It is useful to be aware of the politics in this part of Italy (in fact, best not to discuss with Italian casually, unless you know them). The Trentino has changed hands between France, Austria and Italy over the centuries, reflected in the fact that the region is bilingual - German and Italian. However, many natives feel more strongly towards Austria than Italy, and speak German as their first language. As a visitor it is best to respect these differences, rather than question them; the Italian government gives extra money to accommodate both cultures, and the result, in my opinion, is very interesting and engaging.
Using public transport, I recommend the train to Malles Venosta, further up the River Adige valley. It is a scenic and enjoyable journey, and Malles offers medieval buildings, fine mountain views and cheaper restaurants and bars. The service to Bolzano is also worthwhile, and make sure to take the cable car to Oberbozen on the high ridge above the town, followed by a trip in the historic trams that traverse the ridge. If you enjoy walking, there are many signposted walks in this area.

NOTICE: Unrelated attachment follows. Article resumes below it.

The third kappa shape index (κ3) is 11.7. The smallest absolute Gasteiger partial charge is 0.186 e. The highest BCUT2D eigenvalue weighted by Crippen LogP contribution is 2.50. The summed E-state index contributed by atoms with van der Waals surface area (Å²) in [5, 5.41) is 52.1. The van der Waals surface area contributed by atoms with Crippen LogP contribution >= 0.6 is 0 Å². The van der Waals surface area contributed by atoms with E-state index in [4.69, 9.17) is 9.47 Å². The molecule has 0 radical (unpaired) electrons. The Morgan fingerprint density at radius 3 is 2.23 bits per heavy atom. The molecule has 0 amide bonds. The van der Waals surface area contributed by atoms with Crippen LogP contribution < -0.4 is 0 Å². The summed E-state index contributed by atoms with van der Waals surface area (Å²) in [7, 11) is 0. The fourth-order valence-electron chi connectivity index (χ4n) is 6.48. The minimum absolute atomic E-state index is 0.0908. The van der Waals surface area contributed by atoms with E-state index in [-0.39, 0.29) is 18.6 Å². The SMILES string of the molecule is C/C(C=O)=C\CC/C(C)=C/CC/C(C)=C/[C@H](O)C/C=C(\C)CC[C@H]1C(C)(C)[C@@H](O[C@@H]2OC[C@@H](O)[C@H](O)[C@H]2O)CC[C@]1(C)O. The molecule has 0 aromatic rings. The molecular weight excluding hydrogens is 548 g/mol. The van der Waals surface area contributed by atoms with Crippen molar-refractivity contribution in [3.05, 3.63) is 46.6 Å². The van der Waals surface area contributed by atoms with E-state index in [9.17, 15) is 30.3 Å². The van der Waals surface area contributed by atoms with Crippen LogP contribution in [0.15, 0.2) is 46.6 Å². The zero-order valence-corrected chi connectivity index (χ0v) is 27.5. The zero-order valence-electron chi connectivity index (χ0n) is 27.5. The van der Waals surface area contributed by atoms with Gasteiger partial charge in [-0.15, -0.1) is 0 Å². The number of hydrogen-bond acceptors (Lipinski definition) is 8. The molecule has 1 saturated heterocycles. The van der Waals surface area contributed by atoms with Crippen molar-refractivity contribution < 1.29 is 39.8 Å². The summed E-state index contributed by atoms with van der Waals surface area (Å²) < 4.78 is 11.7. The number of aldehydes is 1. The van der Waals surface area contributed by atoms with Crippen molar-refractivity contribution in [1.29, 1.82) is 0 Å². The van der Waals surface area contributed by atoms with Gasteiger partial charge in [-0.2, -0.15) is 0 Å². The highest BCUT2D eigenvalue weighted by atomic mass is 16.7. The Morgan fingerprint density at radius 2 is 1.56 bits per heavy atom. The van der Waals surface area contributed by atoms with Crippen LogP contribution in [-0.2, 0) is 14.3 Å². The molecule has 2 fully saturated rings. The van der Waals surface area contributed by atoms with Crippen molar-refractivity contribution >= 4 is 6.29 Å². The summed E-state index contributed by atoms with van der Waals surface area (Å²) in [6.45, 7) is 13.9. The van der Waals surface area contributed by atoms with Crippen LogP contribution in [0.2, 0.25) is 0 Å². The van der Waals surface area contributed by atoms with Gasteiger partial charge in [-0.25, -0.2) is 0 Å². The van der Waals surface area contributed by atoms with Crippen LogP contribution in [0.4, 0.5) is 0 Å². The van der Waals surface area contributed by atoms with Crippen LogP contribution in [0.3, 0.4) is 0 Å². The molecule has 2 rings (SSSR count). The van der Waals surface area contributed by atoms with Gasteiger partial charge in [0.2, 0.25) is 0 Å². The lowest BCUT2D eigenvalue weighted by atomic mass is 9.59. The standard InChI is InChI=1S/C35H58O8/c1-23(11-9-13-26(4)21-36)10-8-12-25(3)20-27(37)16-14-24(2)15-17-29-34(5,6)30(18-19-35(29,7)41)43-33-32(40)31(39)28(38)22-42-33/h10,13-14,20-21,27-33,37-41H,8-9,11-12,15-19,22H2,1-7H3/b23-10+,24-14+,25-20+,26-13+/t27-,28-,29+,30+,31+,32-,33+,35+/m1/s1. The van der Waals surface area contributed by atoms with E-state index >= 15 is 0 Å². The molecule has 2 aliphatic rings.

Trento is also easily reached by train, where there are many historic attractions including the famous Duomo, and an excellent museum.
In winter Merano services the nearby ski resorts, especially Meran 2000 which is reached by cable car from Merano. If travelling from abroad, the most cost-effective airport to use is Verona, which offers direct service from a wide range of European airports, and some from beyond Europe.
I thoroughly recommend a visit to Merano, and you will return with your lungs full of fresh mountain air.